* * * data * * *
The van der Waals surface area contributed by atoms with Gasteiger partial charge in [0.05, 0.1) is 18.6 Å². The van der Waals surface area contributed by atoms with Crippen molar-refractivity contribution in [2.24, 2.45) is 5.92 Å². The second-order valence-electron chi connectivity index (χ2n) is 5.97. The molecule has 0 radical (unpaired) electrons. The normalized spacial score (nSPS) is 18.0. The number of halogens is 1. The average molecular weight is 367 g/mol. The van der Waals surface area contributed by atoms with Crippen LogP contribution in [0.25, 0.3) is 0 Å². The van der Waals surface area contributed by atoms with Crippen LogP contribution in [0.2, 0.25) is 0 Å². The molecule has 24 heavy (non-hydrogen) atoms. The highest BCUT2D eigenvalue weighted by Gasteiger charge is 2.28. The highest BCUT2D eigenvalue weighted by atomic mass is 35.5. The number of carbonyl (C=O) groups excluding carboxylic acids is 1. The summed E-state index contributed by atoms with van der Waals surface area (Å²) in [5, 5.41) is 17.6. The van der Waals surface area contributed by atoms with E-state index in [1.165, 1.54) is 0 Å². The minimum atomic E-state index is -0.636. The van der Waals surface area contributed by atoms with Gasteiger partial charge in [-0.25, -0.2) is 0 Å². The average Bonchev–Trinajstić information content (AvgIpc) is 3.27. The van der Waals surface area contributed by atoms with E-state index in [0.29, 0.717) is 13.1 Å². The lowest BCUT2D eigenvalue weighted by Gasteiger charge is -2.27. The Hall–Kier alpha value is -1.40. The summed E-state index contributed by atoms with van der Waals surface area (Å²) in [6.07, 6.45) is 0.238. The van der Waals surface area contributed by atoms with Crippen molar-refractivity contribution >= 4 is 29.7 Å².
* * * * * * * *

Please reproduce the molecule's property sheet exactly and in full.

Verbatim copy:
The van der Waals surface area contributed by atoms with Gasteiger partial charge in [0.05, 0.1) is 18.6 Å². The van der Waals surface area contributed by atoms with Crippen molar-refractivity contribution in [2.24, 2.45) is 5.92 Å². The second-order valence-electron chi connectivity index (χ2n) is 5.97. The molecule has 0 radical (unpaired) electrons. The normalized spacial score (nSPS) is 18.0. The number of halogens is 1. The average molecular weight is 367 g/mol. The van der Waals surface area contributed by atoms with Crippen LogP contribution in [0.25, 0.3) is 0 Å². The van der Waals surface area contributed by atoms with Crippen LogP contribution in [0.2, 0.25) is 0 Å². The molecule has 24 heavy (non-hydrogen) atoms. The highest BCUT2D eigenvalue weighted by Gasteiger charge is 2.28. The highest BCUT2D eigenvalue weighted by atomic mass is 35.5. The number of carbonyl (C=O) groups excluding carboxylic acids is 1. The summed E-state index contributed by atoms with van der Waals surface area (Å²) in [5, 5.41) is 17.6. The van der Waals surface area contributed by atoms with E-state index in [1.165, 1.54) is 0 Å². The minimum atomic E-state index is -0.636. The van der Waals surface area contributed by atoms with Gasteiger partial charge in [-0.25, -0.2) is 0 Å². The average Bonchev–Trinajstić information content (AvgIpc) is 3.27. The van der Waals surface area contributed by atoms with E-state index in [0.29, 0.717) is 13.1 Å². The lowest BCUT2D eigenvalue weighted by Gasteiger charge is -2.27. The Hall–Kier alpha value is -1.40. The summed E-state index contributed by atoms with van der Waals surface area (Å²) in [6.07, 6.45) is 0.238. The van der Waals surface area contributed by atoms with Crippen molar-refractivity contribution >= 4 is 29.7 Å².